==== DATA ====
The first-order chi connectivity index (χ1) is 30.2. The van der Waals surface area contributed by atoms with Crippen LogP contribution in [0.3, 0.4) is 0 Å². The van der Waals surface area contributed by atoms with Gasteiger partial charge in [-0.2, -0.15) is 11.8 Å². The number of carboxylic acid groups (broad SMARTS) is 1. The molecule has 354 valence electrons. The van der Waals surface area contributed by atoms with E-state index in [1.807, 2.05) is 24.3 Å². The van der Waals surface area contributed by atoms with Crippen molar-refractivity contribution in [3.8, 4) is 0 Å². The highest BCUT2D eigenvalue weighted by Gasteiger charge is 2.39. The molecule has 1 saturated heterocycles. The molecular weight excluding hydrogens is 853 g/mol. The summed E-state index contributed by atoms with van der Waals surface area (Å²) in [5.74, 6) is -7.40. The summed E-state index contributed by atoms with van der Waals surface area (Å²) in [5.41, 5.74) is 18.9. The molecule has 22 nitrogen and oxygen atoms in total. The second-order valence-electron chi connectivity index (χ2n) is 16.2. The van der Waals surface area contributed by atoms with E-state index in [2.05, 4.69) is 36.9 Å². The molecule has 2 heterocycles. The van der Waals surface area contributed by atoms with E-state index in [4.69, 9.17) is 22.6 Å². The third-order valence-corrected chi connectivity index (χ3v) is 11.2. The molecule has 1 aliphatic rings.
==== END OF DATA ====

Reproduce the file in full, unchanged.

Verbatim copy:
The first-order chi connectivity index (χ1) is 30.2. The van der Waals surface area contributed by atoms with Crippen LogP contribution in [0.3, 0.4) is 0 Å². The van der Waals surface area contributed by atoms with Gasteiger partial charge in [-0.2, -0.15) is 11.8 Å². The number of carboxylic acid groups (broad SMARTS) is 1. The molecule has 354 valence electrons. The van der Waals surface area contributed by atoms with E-state index in [1.807, 2.05) is 24.3 Å². The van der Waals surface area contributed by atoms with Crippen molar-refractivity contribution in [3.8, 4) is 0 Å². The highest BCUT2D eigenvalue weighted by Gasteiger charge is 2.39. The molecule has 1 saturated heterocycles. The molecular weight excluding hydrogens is 853 g/mol. The summed E-state index contributed by atoms with van der Waals surface area (Å²) in [5.74, 6) is -7.40. The summed E-state index contributed by atoms with van der Waals surface area (Å²) in [5.41, 5.74) is 18.9. The molecule has 22 nitrogen and oxygen atoms in total. The second-order valence-electron chi connectivity index (χ2n) is 16.2. The van der Waals surface area contributed by atoms with E-state index in [2.05, 4.69) is 36.9 Å². The molecule has 2 heterocycles. The van der Waals surface area contributed by atoms with E-state index in [4.69, 9.17) is 22.6 Å². The third-order valence-corrected chi connectivity index (χ3v) is 11.2. The molecule has 1 aliphatic rings.